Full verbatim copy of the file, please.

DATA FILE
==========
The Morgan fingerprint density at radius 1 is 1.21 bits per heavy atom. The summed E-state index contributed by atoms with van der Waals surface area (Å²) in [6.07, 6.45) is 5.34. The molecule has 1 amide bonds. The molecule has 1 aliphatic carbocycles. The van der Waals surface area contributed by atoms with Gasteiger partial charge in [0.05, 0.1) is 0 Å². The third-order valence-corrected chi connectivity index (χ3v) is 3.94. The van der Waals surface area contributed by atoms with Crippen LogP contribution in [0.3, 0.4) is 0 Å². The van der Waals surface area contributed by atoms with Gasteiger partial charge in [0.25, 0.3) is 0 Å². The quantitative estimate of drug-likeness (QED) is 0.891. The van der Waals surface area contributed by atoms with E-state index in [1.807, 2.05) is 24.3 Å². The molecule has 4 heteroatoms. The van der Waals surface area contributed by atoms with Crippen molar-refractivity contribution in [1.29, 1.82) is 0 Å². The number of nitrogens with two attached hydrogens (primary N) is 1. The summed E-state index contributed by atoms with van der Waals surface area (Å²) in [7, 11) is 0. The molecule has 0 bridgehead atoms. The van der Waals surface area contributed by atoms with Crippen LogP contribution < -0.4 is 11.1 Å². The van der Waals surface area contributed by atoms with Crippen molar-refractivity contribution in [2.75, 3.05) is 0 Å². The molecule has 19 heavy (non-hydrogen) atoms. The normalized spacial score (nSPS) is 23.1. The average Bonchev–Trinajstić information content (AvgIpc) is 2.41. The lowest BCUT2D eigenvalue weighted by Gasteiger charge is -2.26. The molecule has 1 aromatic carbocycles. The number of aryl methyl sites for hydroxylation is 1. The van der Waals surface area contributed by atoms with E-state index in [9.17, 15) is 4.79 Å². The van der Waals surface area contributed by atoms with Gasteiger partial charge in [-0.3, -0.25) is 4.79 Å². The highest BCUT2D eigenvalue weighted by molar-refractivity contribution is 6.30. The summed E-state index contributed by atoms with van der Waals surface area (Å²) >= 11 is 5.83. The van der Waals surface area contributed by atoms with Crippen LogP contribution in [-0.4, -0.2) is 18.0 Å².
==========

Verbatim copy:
The Morgan fingerprint density at radius 1 is 1.21 bits per heavy atom. The summed E-state index contributed by atoms with van der Waals surface area (Å²) in [6.07, 6.45) is 5.34. The molecule has 1 amide bonds. The molecule has 1 aliphatic carbocycles. The van der Waals surface area contributed by atoms with Gasteiger partial charge in [0.05, 0.1) is 0 Å². The third-order valence-corrected chi connectivity index (χ3v) is 3.94. The van der Waals surface area contributed by atoms with Crippen LogP contribution in [0.3, 0.4) is 0 Å². The van der Waals surface area contributed by atoms with Gasteiger partial charge in [0.25, 0.3) is 0 Å². The quantitative estimate of drug-likeness (QED) is 0.891. The van der Waals surface area contributed by atoms with E-state index in [1.807, 2.05) is 24.3 Å². The molecule has 4 heteroatoms. The van der Waals surface area contributed by atoms with Crippen molar-refractivity contribution in [1.29, 1.82) is 0 Å². The number of nitrogens with two attached hydrogens (primary N) is 1. The summed E-state index contributed by atoms with van der Waals surface area (Å²) in [7, 11) is 0. The molecule has 0 bridgehead atoms. The van der Waals surface area contributed by atoms with Crippen LogP contribution < -0.4 is 11.1 Å². The van der Waals surface area contributed by atoms with Crippen molar-refractivity contribution in [2.75, 3.05) is 0 Å². The molecule has 19 heavy (non-hydrogen) atoms. The normalized spacial score (nSPS) is 23.1. The average Bonchev–Trinajstić information content (AvgIpc) is 2.41. The lowest BCUT2D eigenvalue weighted by Gasteiger charge is -2.26. The molecule has 1 aromatic carbocycles. The number of aryl methyl sites for hydroxylation is 1. The van der Waals surface area contributed by atoms with E-state index in [9.17, 15) is 4.79 Å². The van der Waals surface area contributed by atoms with Gasteiger partial charge in [-0.3, -0.25) is 4.79 Å². The highest BCUT2D eigenvalue weighted by molar-refractivity contribution is 6.30. The summed E-state index contributed by atoms with van der Waals surface area (Å²) >= 11 is 5.83. The van der Waals surface area contributed by atoms with Crippen LogP contribution in [-0.4, -0.2) is 18.0 Å².